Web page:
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So…I’ve been doing a fair amount of internet browsy-browsy out of sheer laziness on my part.  Part of it is because I’m still recovering a bit from the ick, but mostly its because the weather has also been a bit ick…and I find the combination of the two to be a bit draining.  The Hubby sometimes makes the joke that I’m solar-powered–I have to have sunlight just to function.  I don’t fully wake up til the sun streams in the window and I need the shades open and fake lights off to really do justice to the day.  Working nights when I wa in the military was difficult, mainly because it was so darn hard for me to sleep in the day.

But my solar powered-ness isn’t really the point of this so much as some of my browsy-browsy ponderings, and what they suggest for our family for the new year.  I have a couple I’ll probably be turning into posts, but right now, this is the one I’ve been thinking upon for most of the day:

If Druids indeed live all over the planet then we need to know the magical trees and their lives and uses more than we need to know the trees of Britain I would think. Indeed I think it’s kind of lazy not to know what is around you and waiting for your attention. So who is outside your window waiting for you to notice?

From Adventures and Musings of a Hedgewitch

Holly-effing-loo-lah!

Seriously, I’ve been wondering this forever.  Its not just Druidry and trees–thumb through just about any herbal correspondence.  Same thing there too.

Southern Live Oak (Quercus virginiana)  & photo for Day 2 of the First 31 Photo Challenge, taken on my cell phone since my real camera is in the car, which is at work with The Hubby!

Southern Live Oak (Quercus virginiana) & photo for Day 2 of the First 31 Photo Challenge, taken on my cell phone since my real camera is in the car, which is at work with The Hubby!

I’ve said it enough times that I think I’m a broken record on the subject, but part of being a witch is being part of one’s environment.  That means knowing my local plants and animals, knowing where my water comes from, what my geography means for my weather patterns, what the natural AND human history of my land base is, and where my soil comes from. That means darn well knowing what my local trees are!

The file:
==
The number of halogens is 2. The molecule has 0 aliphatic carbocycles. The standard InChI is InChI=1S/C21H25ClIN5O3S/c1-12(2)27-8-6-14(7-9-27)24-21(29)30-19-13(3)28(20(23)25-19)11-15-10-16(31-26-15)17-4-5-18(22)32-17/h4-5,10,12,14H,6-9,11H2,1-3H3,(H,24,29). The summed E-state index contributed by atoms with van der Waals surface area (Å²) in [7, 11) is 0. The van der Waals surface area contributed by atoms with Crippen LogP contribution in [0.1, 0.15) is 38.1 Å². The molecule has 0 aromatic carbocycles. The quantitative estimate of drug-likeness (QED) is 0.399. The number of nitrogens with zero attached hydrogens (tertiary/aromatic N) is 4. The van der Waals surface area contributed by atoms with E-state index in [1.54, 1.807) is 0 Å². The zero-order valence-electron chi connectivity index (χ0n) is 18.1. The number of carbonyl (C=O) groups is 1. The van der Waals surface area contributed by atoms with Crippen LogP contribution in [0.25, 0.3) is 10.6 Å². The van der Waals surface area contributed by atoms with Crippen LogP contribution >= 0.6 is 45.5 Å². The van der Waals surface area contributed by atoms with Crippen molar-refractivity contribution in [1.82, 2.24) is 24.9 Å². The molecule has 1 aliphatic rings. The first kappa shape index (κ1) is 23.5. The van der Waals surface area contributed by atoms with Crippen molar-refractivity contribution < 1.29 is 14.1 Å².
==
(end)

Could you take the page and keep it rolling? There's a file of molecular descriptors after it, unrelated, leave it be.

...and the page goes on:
We have birch, and willow and ash too…but there ain’t no bald cypress in England (or, for that matter, any outside of a fairly narrow range in the southeastern US).  And any witch worth her salt within spittin’ distance of a bald cypress should be able to tell you that its one of the most woo woo plants out there.  Not to mention sassafras, the paw paw, live oak…

Every one of us lives in a unique ecosystem with a unique history.  Our ecosystem can strengthen us, can teach us, can shape us…if we let it.  If we know how to talk to it–and more importantly, if we know how to listen to it.

Which brings me to this year’s bloggy goal (I prefer goals over resolutions): Be more bioregional in purpose and practice.

And that gets us back to trees…

Which tree species are in your yard?  On your block?  In your neighborhood?  In your bioregion?  How many of them are native vs. naturalized?   Are any of them invasive?  What animals make their homes in them? What do they provide to the ecosystem?  What do they look like in the different seasons of the year?  How do they disperse their seeds?

What do they say to you when you sit under one of them or climb into its branches?

Get to Know Your Tree Resources:
Leafsnap, an Ipad app (as I twiddle my thumbs waiting for the android version…)
The Arbor Day Foundation (has tons of stuff, from an online tree guide to growing info)
Making an herbarium
Our family’s Year of a Leaf Meditation
A Must Read Book

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